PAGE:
We’re pleased to announce the fifth release of the Haskell Platform: a single, standard Haskell distribution for everyone.
The specification, along with installers (including Windows, Apple and
Unix installers for a full Haskell environment) are available.
The Haskell Platform is a single, standard Haskell distribution for every system, in the form of a blessed library and tool suite for Haskell distilled from the thousands of libraries on Hackage, along with installers for a wide variety of systems. It saves developers work picking and choosing the best Haskell libraries and tools to use for a task.
When you install the Haskell Platform, you get the latest stable compiler, an expanded set of core libraries, additional development tools, and cabal-install – so you can download anything else you need from Hackage.
Inspired by a comment by Simon Marlow on Stack Overflow, about the time and space tradeoffs we make with garbage collection, particularly with a generational GCs, I wrote a small program, ghc-gc-tune, to traverse the garbage collector variable space, to see the relationship between settings and program performance. Given a program, it will show you an (optionally interactive) graph of how -A and -H flags to the garbage collector affect performance.
Previously I’ve had good success exploring multi-variable spaces for optimizations with GAs in Haskell, to find strictness flags and LLVM flag settings, so I was keen to see what the GC space looked like. In this initial GC search, however, I don’t use a GA, instead just measuring time as two variables change over the entire space.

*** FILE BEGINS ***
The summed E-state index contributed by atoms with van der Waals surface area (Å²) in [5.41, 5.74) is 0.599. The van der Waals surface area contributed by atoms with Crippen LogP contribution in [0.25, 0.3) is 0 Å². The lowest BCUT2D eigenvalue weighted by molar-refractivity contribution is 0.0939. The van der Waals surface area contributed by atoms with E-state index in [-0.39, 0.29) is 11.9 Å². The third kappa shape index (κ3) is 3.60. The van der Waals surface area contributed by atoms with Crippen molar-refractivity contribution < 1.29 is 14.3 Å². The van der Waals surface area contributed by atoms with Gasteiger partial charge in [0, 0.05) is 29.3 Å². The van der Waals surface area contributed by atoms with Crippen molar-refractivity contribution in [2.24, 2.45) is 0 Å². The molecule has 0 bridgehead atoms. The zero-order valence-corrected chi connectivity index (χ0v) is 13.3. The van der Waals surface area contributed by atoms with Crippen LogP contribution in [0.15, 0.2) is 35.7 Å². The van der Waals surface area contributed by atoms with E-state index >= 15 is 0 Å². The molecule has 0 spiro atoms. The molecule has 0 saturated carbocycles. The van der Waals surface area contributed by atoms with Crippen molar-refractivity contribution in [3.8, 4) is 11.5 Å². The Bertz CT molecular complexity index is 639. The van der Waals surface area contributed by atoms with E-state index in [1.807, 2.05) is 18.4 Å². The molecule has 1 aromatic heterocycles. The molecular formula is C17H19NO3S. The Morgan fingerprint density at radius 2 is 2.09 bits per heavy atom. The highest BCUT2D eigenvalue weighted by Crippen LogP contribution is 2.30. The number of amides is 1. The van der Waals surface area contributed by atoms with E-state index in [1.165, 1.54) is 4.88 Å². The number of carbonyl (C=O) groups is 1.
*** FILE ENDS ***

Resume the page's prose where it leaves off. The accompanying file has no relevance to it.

Here’s an example for the binary-trees language shootout benchmark, where the GHC default settings are known to be suboptimal (the benchmark disallows changes to the default runtime GC settings):
The flags we use are:
-A, the size of the initial thread allocation area for the youngest generation.
-H, the suggested overall heap size
ghc-gc-tune, in the style of ghc-core, wraps a compiled Haskell program, and runs it with varying values of -A and -H, recording various statistics about the program. The output can be rendered interactively, or to png, pdf or svg. It would augment use of heap profiling, ThreadScope and ghc-core for analyzing and improving Haskell program behavior.
In this case, ghc-gc-tune recommends the somewhat surprising -A64k -H32M, and binary-trees runs in 1.12s at N=16, while for the default GC settings it completes in 1.56s. So ghc-gc-tune found settings that improved performance by 28%. Nice.
I already knew that a large -A setting helped this program (corresponding to the broad plateau for large -A values in the above graph), however, I was surprised to see the best result was with a very small -A setting, and medium sized -H setting, resulting in only 5% of time spent in GC, and 36M total allocated — the narrow valley on the far side of the graph. Very interesting! And is that my L2 cache in the square at x= 2M, y = 2M? Sure looks like it.
Here’s a video of the same graph in the tool’s interactive mode (without any -t flag):
Currently, the sampling is vary simplistic, with a fixed set of logscale values taken. A clever sampling algorithm would measure the heap used in the default case, and compute a range based on that, possibly with cutoffs for very pessimistic GC flags.
Another example: pidigits, with what I would consider far more typical behavior. Though again, a surprisingly small -A setting does well, and there’s an interesting pathological result with extremely large -H and very small -A settings.
You can get ghc-gc-tune from Hackage, via cabal, and note that it requires gnuplot installed. Let me know if you find it useful, and I welcome patches!
Future work will be to graph the Z axis as space, instead of time (so we can find GC settings that minimize the footprint), as well as adding other variables (such as parallel GC settings, and varying the number of generations).